Which brings us back around to Ayn Rand and her unshakeable faith in free will’s reality. At the same time she insists on conscious volition, she insists on objectivity and rationality as the only modes of thought proper to its constructive exercise. And at the same time she insists on that, she declares that any science that might objectively, rationally dispute her initial premise is fraudulent and philosophically bankrupt.
So not to belabor a point, but Rand is not actually a champion of knowledge or progress. Though she is a champion of individualism, ambition, and liberty (all of which are clearly relevant to the matter of free will), her opinions about history and the arc of the Atlas Shrugged narrative expose her as a reactionary and a luddite at heart. One of the fundamental questions this blog is meant to explore is: how much value can I grant to Rand’s faith in free will and the value of the individual in light of the fact that most of her other beliefs are absurdly radical and mentally toxic?
The answer in general is not very much; there are plenty of better writers to find defending those ideals without all of the psychopathic baggage. But when faced with a militant logician arguing against the existence of free will, I suddenly find Rand’s similarly aggressive stubbornness in free will’s defense kind of sweet, even charming. In this light, I can almost make out a faint impression of Ayn’s shriveled, callous heart.
But do I actually agree with Rand’s position? I’d like to believe in our minds’ ability to impact the course of physical reality, and I intend to outline a case for that next week, but unlike Ayn I want to genuinely grapple with how difficult it is to reconcile that belief with the reality of physics.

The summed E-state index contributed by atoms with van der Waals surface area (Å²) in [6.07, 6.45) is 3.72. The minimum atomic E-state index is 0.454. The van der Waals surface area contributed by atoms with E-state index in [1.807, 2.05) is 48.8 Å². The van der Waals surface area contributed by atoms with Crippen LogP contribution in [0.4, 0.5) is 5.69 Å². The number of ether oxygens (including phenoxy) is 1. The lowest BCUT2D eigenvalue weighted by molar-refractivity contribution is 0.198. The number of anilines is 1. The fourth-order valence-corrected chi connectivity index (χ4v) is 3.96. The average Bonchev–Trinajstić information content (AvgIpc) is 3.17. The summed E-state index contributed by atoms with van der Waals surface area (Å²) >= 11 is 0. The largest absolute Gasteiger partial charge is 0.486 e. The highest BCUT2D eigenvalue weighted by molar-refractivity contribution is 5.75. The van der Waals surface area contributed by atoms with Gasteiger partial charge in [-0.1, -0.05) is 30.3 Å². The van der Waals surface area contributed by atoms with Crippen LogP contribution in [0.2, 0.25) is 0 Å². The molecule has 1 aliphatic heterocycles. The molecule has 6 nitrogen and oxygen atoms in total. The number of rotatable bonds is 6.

I mean, let’s face it: physical science has a lot of credibility. Every time you use a phone or a car or a plane, every time you ride an elevator or eat at McDonald’s, you are relying on the predictive power of physical science to ensure your safety. And it works! But the whole reason physical science’s predictions are reliable is because it assumes the universe can be computed, that it is a causally coherent, deterministic material system– after all, that’s the kind of universe where one could write an equation that explains gravity consistently across all of space and time. And lo and behold, there is an equation that does just that.
So long before neuroscience entered the, um, equation… the implications of scientific success dating back to the Newtonian revolution would suggest there is no room in the cosmos for human free will.